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1. Effects of Amine Fluoride on Biofilm Growth and Salivary Pellicles
2. alternative to bisphophonates currently being used in treating and preventing osteoporosis
Effects of Amine Fluoride on Biofilm Growth and Salivary Pellicles
H.C. van der Mei, E. Engels, J. de Vries, H.J. Busscher
The amine fluoride (AmF) N'-octadecyltrimethylendiamine-N,N,N'-tris
(2-ethanol)-dihydrofluoride is a cationic antimicrobial which can
have beneficial effects on plaque formation. Here, we determine
changes in pellicle and bacterial cell surface properties of the
strains Actinomyces naeslundii HM1, Streptococcus mutans NS,
S.mutans ATCC 700610, S. sobrinus HG1025 and S. oralis HM1 upon
adsorption of this AmF and accompanying effects on bacterial
adhesion and biofilm growth. In vitro pellicles had a zeta potential
of -12 mV that became less negative upon adsorption of AmF. The
chemical functionalities in which carbon and oxygen were involved
changed after AmF adsorption and AmF-treated pellicles had a greater
surface roughness than untreated pellicles. Water contact angles in
vitro decreased from 56 to 45° upon AmF treatment, which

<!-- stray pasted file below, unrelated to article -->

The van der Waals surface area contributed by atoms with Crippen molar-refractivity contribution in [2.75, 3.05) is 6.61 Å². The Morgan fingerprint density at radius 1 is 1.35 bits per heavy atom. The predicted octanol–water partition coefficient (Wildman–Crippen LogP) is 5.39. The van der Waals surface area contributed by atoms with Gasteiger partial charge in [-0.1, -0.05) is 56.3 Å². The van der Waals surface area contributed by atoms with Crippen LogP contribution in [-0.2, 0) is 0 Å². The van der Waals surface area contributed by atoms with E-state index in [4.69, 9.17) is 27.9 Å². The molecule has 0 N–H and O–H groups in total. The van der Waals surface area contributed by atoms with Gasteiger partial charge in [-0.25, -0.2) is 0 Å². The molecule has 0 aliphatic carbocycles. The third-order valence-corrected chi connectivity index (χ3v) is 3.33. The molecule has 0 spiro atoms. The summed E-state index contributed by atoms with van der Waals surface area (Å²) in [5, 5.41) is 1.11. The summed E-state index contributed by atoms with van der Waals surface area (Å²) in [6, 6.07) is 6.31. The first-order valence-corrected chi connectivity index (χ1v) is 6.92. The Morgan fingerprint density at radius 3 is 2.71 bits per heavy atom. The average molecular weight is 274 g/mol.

corresponded with water contact angles (44°) measured intraorally on
the front incisors of volunteers immediately after using an AmF-
containing toothpaste. All bacterial strains were negatively charged
and their isoelectric points (IEP) increased upon AmF adsorption.
Minimal inhibitory concentrations were smallest for strains
exhibiting the largest increase in IEP. Adhesion to salivary
pellicles and biofilm growth of the mutans streptococcal strains
were significantly reduced after AmF treatment, but not of A.
naeslundii or S. oralis. However, regardless of the strain involved,
biofilm viability decreased significantly after AmF treatment. The
electrostatic interaction between cationic AmF and negatively
charged bacterial cell surfaces is pivotal in establishing reduced
biofilm formation by AmF through a combination of effects on initial
adhesion and killing. The major effect of AmF treatment, however,
was a reduction brought about in biofilm viability.
Caries Res 2008;42:19-27
A new study by researchers at the University of Southern California
(USC) School of Dentistry indicates that aspirin offers a potential
alternative to bisphophonates currently being used in treating and
In their mouse study, an aspirin regimen appeared to help the mice
recover from osteoporosis, according to Songtao Shi, D.D.S., Ph.D.,
and Takayoshi Yamaza, D.D.S., Ph.D., of the USC School of
Dentistry's Center for Craniofacial Molecular Biology. They found
that the drug seemed to prevent both improper bone resorption and
the death of bone-forming stem cells.
An aspirin regimen has been linked in earlier epidemiological
studies to better bone mineral density, but the mechanisms of its
interactions in regards to bone health had not yet been studied
extensively, Shi said.
The study appears in PLoS One (July 9, 2008, 3(7): e2615).